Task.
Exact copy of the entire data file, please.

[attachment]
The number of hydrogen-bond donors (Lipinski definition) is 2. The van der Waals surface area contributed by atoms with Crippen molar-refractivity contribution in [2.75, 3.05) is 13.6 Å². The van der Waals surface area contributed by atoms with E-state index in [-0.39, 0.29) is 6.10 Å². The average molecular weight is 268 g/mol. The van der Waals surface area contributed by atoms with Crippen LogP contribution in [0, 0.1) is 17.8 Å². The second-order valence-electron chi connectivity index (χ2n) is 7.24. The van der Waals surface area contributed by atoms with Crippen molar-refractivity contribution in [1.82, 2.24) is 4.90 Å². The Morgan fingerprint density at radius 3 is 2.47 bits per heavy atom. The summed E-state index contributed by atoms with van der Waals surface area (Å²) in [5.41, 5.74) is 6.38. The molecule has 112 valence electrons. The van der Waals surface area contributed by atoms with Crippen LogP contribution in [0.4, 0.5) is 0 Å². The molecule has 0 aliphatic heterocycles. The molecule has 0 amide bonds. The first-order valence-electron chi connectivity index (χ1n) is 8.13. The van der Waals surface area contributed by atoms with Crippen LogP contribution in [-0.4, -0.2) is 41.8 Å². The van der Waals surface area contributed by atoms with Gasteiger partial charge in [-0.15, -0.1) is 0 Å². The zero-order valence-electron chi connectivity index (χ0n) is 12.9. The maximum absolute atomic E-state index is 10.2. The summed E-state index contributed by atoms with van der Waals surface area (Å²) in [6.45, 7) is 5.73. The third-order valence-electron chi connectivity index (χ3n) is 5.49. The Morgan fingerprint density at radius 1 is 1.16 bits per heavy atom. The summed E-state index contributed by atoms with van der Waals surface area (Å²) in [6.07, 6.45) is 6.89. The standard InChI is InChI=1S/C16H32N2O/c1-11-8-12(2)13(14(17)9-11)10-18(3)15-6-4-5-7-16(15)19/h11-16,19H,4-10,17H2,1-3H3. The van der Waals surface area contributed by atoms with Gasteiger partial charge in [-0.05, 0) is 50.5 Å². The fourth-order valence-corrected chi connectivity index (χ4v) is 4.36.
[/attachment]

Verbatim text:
The number of hydrogen-bond donors (Lipinski definition) is 2. The van der Waals surface area contributed by atoms with Crippen molar-refractivity contribution in [2.75, 3.05) is 13.6 Å². The van der Waals surface area contributed by atoms with E-state index in [-0.39, 0.29) is 6.10 Å². The average molecular weight is 268 g/mol. The van der Waals surface area contributed by atoms with Crippen LogP contribution in [0, 0.1) is 17.8 Å². The second-order valence-electron chi connectivity index (χ2n) is 7.24. The van der Waals surface area contributed by atoms with Crippen molar-refractivity contribution in [1.82, 2.24) is 4.90 Å². The Morgan fingerprint density at radius 3 is 2.47 bits per heavy atom. The summed E-state index contributed by atoms with van der Waals surface area (Å²) in [5.41, 5.74) is 6.38. The molecule has 112 valence electrons. The van der Waals surface area contributed by atoms with Crippen LogP contribution in [0.4, 0.5) is 0 Å². The molecule has 0 aliphatic heterocycles. The molecule has 0 amide bonds. The first-order valence-electron chi connectivity index (χ1n) is 8.13. The van der Waals surface area contributed by atoms with Crippen LogP contribution in [-0.4, -0.2) is 41.8 Å². The van der Waals surface area contributed by atoms with Gasteiger partial charge in [-0.15, -0.1) is 0 Å². The zero-order valence-electron chi connectivity index (χ0n) is 12.9. The maximum absolute atomic E-state index is 10.2. The summed E-state index contributed by atoms with van der Waals surface area (Å²) in [6.45, 7) is 5.73. The third-order valence-electron chi connectivity index (χ3n) is 5.49. The Morgan fingerprint density at radius 1 is 1.16 bits per heavy atom. The summed E-state index contributed by atoms with van der Waals surface area (Å²) in [6.07, 6.45) is 6.89. The standard InChI is InChI=1S/C16H32N2O/c1-11-8-12(2)13(14(17)9-11)10-18(3)15-6-4-5-7-16(15)19/h11-16,19H,4-10,17H2,1-3H3. The van der Waals surface area contributed by atoms with Gasteiger partial charge in [-0.05, 0) is 50.5 Å². The fourth-order valence-corrected chi connectivity index (χ4v) is 4.36.